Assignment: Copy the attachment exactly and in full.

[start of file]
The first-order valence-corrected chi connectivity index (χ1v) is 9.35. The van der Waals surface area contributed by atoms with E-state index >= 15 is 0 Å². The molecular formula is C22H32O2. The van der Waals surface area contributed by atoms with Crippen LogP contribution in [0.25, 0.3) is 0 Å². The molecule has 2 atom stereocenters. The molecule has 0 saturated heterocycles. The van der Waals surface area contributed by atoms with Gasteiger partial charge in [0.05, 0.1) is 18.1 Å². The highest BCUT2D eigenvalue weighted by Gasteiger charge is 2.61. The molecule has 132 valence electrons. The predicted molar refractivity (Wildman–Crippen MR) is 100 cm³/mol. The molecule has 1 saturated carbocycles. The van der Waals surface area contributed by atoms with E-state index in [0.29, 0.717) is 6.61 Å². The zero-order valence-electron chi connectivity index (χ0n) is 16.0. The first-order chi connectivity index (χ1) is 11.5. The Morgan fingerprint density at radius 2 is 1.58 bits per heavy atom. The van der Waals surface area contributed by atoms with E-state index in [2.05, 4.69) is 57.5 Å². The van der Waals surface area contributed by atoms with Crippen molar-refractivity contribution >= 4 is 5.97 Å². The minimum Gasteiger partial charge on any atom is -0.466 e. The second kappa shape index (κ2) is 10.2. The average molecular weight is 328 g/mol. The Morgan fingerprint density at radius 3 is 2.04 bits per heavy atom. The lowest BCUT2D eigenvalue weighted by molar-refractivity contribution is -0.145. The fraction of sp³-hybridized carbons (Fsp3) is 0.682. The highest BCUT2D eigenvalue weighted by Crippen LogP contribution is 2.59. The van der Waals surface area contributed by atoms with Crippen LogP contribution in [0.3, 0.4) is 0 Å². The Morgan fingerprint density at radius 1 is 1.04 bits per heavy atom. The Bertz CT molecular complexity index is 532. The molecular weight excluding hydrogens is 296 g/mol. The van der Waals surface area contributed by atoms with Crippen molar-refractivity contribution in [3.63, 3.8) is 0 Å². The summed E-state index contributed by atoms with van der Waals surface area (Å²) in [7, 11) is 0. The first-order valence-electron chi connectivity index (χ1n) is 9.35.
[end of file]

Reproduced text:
The first-order valence-corrected chi connectivity index (χ1v) is 9.35. The van der Waals surface area contributed by atoms with E-state index >= 15 is 0 Å². The molecular formula is C22H32O2. The van der Waals surface area contributed by atoms with Crippen LogP contribution in [0.25, 0.3) is 0 Å². The molecule has 2 atom stereocenters. The molecule has 0 saturated heterocycles. The van der Waals surface area contributed by atoms with Gasteiger partial charge in [0.05, 0.1) is 18.1 Å². The highest BCUT2D eigenvalue weighted by Gasteiger charge is 2.61. The molecule has 132 valence electrons. The predicted molar refractivity (Wildman–Crippen MR) is 100 cm³/mol. The molecule has 1 saturated carbocycles. The van der Waals surface area contributed by atoms with E-state index in [0.29, 0.717) is 6.61 Å². The zero-order valence-electron chi connectivity index (χ0n) is 16.0. The first-order chi connectivity index (χ1) is 11.5. The Morgan fingerprint density at radius 2 is 1.58 bits per heavy atom. The van der Waals surface area contributed by atoms with E-state index in [2.05, 4.69) is 57.5 Å². The van der Waals surface area contributed by atoms with Crippen molar-refractivity contribution >= 4 is 5.97 Å². The minimum Gasteiger partial charge on any atom is -0.466 e. The second kappa shape index (κ2) is 10.2. The average molecular weight is 328 g/mol. The Morgan fingerprint density at radius 3 is 2.04 bits per heavy atom. The lowest BCUT2D eigenvalue weighted by molar-refractivity contribution is -0.145. The fraction of sp³-hybridized carbons (Fsp3) is 0.682. The highest BCUT2D eigenvalue weighted by Crippen LogP contribution is 2.59. The van der Waals surface area contributed by atoms with Crippen LogP contribution in [0.3, 0.4) is 0 Å². The Morgan fingerprint density at radius 1 is 1.04 bits per heavy atom. The Bertz CT molecular complexity index is 532. The molecular weight excluding hydrogens is 296 g/mol. The van der Waals surface area contributed by atoms with Crippen molar-refractivity contribution in [3.63, 3.8) is 0 Å². The summed E-state index contributed by atoms with van der Waals surface area (Å²) in [7, 11) is 0. The first-order valence-electron chi connectivity index (χ1n) is 9.35.